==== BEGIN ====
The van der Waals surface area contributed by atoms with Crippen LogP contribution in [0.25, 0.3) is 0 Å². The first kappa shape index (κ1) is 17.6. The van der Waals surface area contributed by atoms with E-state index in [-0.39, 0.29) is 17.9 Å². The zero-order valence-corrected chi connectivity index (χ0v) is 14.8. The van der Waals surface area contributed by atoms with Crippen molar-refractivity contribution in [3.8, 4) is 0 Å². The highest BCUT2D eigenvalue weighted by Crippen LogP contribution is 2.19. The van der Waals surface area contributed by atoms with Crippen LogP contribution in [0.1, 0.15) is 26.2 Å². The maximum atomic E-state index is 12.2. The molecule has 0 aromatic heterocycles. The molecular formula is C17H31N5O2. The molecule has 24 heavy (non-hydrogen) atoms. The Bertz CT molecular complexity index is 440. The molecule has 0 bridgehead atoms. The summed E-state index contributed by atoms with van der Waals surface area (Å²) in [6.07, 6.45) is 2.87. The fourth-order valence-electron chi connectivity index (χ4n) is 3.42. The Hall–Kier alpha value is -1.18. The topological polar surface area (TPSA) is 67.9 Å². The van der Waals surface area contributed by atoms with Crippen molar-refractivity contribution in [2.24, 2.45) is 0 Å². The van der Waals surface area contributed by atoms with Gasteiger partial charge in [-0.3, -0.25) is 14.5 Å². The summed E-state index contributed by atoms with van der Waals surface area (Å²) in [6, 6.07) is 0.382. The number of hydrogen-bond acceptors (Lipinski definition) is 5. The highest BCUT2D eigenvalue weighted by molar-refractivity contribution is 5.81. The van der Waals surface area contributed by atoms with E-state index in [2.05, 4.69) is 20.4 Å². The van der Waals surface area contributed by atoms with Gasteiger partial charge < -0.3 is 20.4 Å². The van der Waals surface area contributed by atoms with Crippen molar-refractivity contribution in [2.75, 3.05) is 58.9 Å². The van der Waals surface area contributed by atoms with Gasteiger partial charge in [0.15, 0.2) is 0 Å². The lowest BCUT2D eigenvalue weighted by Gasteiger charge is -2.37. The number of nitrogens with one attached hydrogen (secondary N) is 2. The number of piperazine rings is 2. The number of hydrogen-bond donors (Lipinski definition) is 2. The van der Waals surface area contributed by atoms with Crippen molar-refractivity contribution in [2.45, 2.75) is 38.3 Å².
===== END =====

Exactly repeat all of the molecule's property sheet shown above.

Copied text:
The van der Waals surface area contributed by atoms with Crippen LogP contribution in [0.25, 0.3) is 0 Å². The first kappa shape index (κ1) is 17.6. The van der Waals surface area contributed by atoms with E-state index in [-0.39, 0.29) is 17.9 Å². The zero-order valence-corrected chi connectivity index (χ0v) is 14.8. The van der Waals surface area contributed by atoms with Crippen molar-refractivity contribution in [3.8, 4) is 0 Å². The highest BCUT2D eigenvalue weighted by Crippen LogP contribution is 2.19. The van der Waals surface area contributed by atoms with Crippen LogP contribution in [0.1, 0.15) is 26.2 Å². The maximum atomic E-state index is 12.2. The molecule has 0 aromatic heterocycles. The molecular formula is C17H31N5O2. The molecule has 24 heavy (non-hydrogen) atoms. The Bertz CT molecular complexity index is 440. The molecule has 0 bridgehead atoms. The summed E-state index contributed by atoms with van der Waals surface area (Å²) in [6.07, 6.45) is 2.87. The fourth-order valence-electron chi connectivity index (χ4n) is 3.42. The Hall–Kier alpha value is -1.18. The topological polar surface area (TPSA) is 67.9 Å². The van der Waals surface area contributed by atoms with Crippen molar-refractivity contribution in [2.24, 2.45) is 0 Å². The van der Waals surface area contributed by atoms with Gasteiger partial charge in [-0.3, -0.25) is 14.5 Å². The summed E-state index contributed by atoms with van der Waals surface area (Å²) in [6, 6.07) is 0.382. The number of hydrogen-bond acceptors (Lipinski definition) is 5. The highest BCUT2D eigenvalue weighted by molar-refractivity contribution is 5.81. The van der Waals surface area contributed by atoms with E-state index in [2.05, 4.69) is 20.4 Å². The van der Waals surface area contributed by atoms with Gasteiger partial charge < -0.3 is 20.4 Å². The van der Waals surface area contributed by atoms with Crippen molar-refractivity contribution in [2.75, 3.05) is 58.9 Å². The van der Waals surface area contributed by atoms with Gasteiger partial charge in [0.15, 0.2) is 0 Å². The lowest BCUT2D eigenvalue weighted by Gasteiger charge is -2.37. The number of nitrogens with one attached hydrogen (secondary N) is 2. The number of piperazine rings is 2. The number of hydrogen-bond donors (Lipinski definition) is 2. The van der Waals surface area contributed by atoms with Crippen molar-refractivity contribution in [2.45, 2.75) is 38.3 Å².